According to the Food Safety and Standards Authority of India, teabags with staple pins must not be circulation from January 2018
In an industry that is already coming to terms with the effect with the floods in Assam as well as the shutdown in Darjeeling, the FSSAI or Food Safety and Standards Authority of India has announced that tea bags carrying a staple pin will be treated as a health hazard. Knotted tea bags will continue to stay in circulation.
“The use of stapler pins in tea bags poses potential hazard to consumers since any loose staple pin consumed inadvertently with tea may cause a serious health hazard,” the FSSAI has reportedly said. “The Food Authority, in exercise of the power conferred under Section (15) FSS Act, 2006, hereby directs the concerned food business operators to discontinue the manufacture, storage, distribution, sale and import of stapled tea bags by January 1, 2018.”
While this move is a positive step towards the well-being of the millions of tea drinkers in India as well as abroad, we cannot help but wonder why the use of staple pins was allowed on tea bags for such a long time?
“This is a good move and takes Indian companies towards adopting international standards. Staple pins are a potential health hazard and are banned in most advanced countries,” said Priti M Kapadia, Director, World Tea Coffee Expo Mumbai. Echoing the same fear that the FSSAI has sounded, “Use of staple pins in tea bags poses potential hazard to consumers since any loose staple pin consumed inadvertently with tea may cause serious health hazard,” said the FSSAI order.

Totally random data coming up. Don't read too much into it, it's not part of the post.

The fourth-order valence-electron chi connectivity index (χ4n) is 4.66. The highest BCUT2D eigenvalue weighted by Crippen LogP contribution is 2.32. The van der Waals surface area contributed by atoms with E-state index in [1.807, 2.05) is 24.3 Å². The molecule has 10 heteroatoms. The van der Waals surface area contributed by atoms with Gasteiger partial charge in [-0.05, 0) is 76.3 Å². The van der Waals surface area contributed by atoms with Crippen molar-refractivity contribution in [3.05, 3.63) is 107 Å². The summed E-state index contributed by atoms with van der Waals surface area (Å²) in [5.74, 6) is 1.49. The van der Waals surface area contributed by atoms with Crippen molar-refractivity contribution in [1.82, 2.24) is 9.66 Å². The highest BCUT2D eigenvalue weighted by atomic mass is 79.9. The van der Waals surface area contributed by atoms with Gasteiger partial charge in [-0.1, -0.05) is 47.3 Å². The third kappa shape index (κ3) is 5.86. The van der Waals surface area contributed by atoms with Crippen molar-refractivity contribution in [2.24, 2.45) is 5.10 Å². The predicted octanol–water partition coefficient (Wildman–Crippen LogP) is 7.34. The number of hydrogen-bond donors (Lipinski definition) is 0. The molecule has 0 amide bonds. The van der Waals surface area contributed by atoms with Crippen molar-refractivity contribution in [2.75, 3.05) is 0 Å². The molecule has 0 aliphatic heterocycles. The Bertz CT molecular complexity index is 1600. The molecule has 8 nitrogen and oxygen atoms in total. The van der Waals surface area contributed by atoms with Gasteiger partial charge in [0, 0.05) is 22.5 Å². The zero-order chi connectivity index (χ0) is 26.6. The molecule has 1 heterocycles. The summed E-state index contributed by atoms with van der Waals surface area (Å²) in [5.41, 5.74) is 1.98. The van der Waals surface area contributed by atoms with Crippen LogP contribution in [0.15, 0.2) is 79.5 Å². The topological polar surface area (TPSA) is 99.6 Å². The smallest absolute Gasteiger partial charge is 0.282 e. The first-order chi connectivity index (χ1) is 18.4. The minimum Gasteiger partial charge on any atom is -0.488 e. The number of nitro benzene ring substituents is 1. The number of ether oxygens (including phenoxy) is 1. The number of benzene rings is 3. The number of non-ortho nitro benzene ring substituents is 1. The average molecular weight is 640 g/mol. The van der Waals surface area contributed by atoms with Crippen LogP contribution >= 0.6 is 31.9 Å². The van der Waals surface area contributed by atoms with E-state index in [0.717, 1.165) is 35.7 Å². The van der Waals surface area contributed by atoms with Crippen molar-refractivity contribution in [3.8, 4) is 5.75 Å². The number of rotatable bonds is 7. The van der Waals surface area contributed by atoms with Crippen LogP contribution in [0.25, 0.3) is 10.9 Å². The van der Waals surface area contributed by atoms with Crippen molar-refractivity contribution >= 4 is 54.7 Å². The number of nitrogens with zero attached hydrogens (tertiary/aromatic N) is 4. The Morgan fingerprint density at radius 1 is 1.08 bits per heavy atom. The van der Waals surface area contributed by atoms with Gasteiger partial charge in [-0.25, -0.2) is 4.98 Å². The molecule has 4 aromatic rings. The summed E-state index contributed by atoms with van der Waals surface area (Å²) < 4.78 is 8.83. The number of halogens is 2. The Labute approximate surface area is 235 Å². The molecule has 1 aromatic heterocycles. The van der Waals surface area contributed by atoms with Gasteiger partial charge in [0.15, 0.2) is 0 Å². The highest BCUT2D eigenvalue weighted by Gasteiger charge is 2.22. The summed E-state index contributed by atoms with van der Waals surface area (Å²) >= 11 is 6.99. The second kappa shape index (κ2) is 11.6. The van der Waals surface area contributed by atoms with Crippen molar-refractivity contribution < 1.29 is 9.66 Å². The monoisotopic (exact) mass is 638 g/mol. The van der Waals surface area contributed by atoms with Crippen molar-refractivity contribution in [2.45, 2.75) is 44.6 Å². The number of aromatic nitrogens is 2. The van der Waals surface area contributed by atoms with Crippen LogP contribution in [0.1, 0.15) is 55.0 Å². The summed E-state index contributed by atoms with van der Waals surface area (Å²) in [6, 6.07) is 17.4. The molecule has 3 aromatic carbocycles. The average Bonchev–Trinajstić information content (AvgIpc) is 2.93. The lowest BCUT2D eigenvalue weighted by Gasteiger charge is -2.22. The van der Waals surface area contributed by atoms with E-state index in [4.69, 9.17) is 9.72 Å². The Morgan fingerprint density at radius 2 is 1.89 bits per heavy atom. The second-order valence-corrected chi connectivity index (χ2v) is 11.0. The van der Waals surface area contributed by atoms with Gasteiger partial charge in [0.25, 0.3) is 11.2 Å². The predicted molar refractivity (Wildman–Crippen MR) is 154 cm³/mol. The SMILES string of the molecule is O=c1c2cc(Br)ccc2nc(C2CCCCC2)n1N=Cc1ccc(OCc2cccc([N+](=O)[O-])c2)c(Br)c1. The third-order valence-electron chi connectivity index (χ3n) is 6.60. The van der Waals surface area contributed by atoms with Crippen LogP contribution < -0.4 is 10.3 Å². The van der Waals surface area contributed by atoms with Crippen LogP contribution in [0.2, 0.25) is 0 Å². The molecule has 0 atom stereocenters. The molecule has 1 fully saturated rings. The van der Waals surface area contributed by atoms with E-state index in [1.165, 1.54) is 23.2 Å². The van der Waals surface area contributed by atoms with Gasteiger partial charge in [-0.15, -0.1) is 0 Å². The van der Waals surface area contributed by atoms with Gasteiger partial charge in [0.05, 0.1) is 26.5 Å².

FSSAI CEO Pawan Agarwal said, “We were getting complaints about the use of staple pins in tea bags. If these pins consumed inadvertently with tea, it may cause serious health hazards. ”
Staple pins were introduced in the 20th century as a cost-effective measure to hold the tea bag together as stitching the paper or other methods of sealing was more expensive.
Since Thomas Sullivan brought the first tea bags into the market at the turn of th 20th century, the little bundle of joy in the tea world has undergone several significant changes.
“At the time, tea was highly prized and very expensive by today’s standards, so the usual container for these samples was a metal tin. Sullivan decided to cut costs one year, sending his samples out in hand-sewn silk muslin bags (which resembled little little sacks) instead of the pricier tea tins,” writes Lindsey Goodwin. “At the time when Sullivan popularized the tea bag, many tea bag producers began experimenting with different materials for his tea bags, such as cheesecloth, gauze, cellophane and perforated paper.”
“Paper fiber won out as the preferred tea bag material of the day. Hand-sewn bags were replaced by machine-sewn ones. Later, William Hermanson (one of the founders of Technical Papers Corporation of Boston) invented heat-sealed paper tea bags, and sold his patent to the Salada Tea Company in 1930.”
In 1944, the typical shape of the tea bag was revised from the ‘sack’ style of bag to the currently common rectangular style of tea bag. The present-day tea bags started taking shape since the 1952’s “flow-through” tea bags which allowed one to make a bigger batch of tea than in teacups. The ‘round teabags’ came along only in 1992 but could not provide much of a functional advantage.
The most significant development came about with the onset of the pyramid tea bags which allowed the tea leaves more room to unfurl and lend better flavour and taste to the tea. The new-fangled ‘tea socks’ also held the roost for a while but we’ll look at them more closely in another article.
According to industry estimates, the tea bag segment in India contributes 3–4 per cent by value of total tea sales but it is one of the fastest growing segments at 50–60 per cent year-on-year.
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